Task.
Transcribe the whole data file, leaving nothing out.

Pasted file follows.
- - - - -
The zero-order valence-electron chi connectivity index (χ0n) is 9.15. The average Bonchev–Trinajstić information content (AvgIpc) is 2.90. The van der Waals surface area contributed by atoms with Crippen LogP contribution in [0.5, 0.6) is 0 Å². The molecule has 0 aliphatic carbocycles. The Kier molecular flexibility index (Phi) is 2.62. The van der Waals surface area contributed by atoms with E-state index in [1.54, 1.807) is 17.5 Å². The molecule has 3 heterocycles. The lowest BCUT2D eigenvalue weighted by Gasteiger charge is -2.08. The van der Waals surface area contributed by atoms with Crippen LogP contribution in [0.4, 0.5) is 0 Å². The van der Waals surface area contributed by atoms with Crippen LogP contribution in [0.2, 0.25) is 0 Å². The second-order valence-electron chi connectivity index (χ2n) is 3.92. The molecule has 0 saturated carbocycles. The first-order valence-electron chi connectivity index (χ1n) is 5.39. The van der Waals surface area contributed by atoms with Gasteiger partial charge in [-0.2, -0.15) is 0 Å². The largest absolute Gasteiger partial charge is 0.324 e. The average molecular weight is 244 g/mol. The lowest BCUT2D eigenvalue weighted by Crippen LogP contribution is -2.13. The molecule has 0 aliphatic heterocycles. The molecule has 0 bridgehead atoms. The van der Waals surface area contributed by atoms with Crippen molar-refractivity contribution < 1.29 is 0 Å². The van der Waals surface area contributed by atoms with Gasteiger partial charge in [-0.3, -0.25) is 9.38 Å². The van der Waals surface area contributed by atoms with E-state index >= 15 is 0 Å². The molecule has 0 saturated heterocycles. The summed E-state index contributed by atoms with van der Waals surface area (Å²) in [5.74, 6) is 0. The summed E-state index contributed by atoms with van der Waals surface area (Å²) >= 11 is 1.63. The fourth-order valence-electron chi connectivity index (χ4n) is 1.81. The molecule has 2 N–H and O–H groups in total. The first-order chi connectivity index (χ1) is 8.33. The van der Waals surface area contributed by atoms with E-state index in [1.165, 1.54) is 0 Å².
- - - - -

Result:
The zero-order valence-electron chi connectivity index (χ0n) is 9.15. The average Bonchev–Trinajstić information content (AvgIpc) is 2.90. The van der Waals surface area contributed by atoms with Crippen LogP contribution in [0.5, 0.6) is 0 Å². The molecule has 0 aliphatic carbocycles. The Kier molecular flexibility index (Phi) is 2.62. The van der Waals surface area contributed by atoms with E-state index in [1.54, 1.807) is 17.5 Å². The molecule has 3 heterocycles. The lowest BCUT2D eigenvalue weighted by Gasteiger charge is -2.08. The van der Waals surface area contributed by atoms with Crippen LogP contribution in [0.4, 0.5) is 0 Å². The van der Waals surface area contributed by atoms with Crippen LogP contribution in [0.2, 0.25) is 0 Å². The second-order valence-electron chi connectivity index (χ2n) is 3.92. The molecule has 0 saturated carbocycles. The first-order valence-electron chi connectivity index (χ1n) is 5.39. The van der Waals surface area contributed by atoms with Gasteiger partial charge in [-0.2, -0.15) is 0 Å². The largest absolute Gasteiger partial charge is 0.324 e. The average molecular weight is 244 g/mol. The lowest BCUT2D eigenvalue weighted by Crippen LogP contribution is -2.13. The molecule has 0 aliphatic heterocycles. The molecule has 0 bridgehead atoms. The van der Waals surface area contributed by atoms with Crippen molar-refractivity contribution < 1.29 is 0 Å². The van der Waals surface area contributed by atoms with Gasteiger partial charge in [-0.3, -0.25) is 9.38 Å². The van der Waals surface area contributed by atoms with E-state index >= 15 is 0 Å². The molecule has 0 saturated heterocycles. The summed E-state index contributed by atoms with van der Waals surface area (Å²) in [5.74, 6) is 0. The summed E-state index contributed by atoms with van der Waals surface area (Å²) >= 11 is 1.63. The fourth-order valence-electron chi connectivity index (χ4n) is 1.81. The molecule has 2 N–H and O–H groups in total. The first-order chi connectivity index (χ1) is 8.33. The van der Waals surface area contributed by atoms with E-state index in [1.165, 1.54) is 0 Å².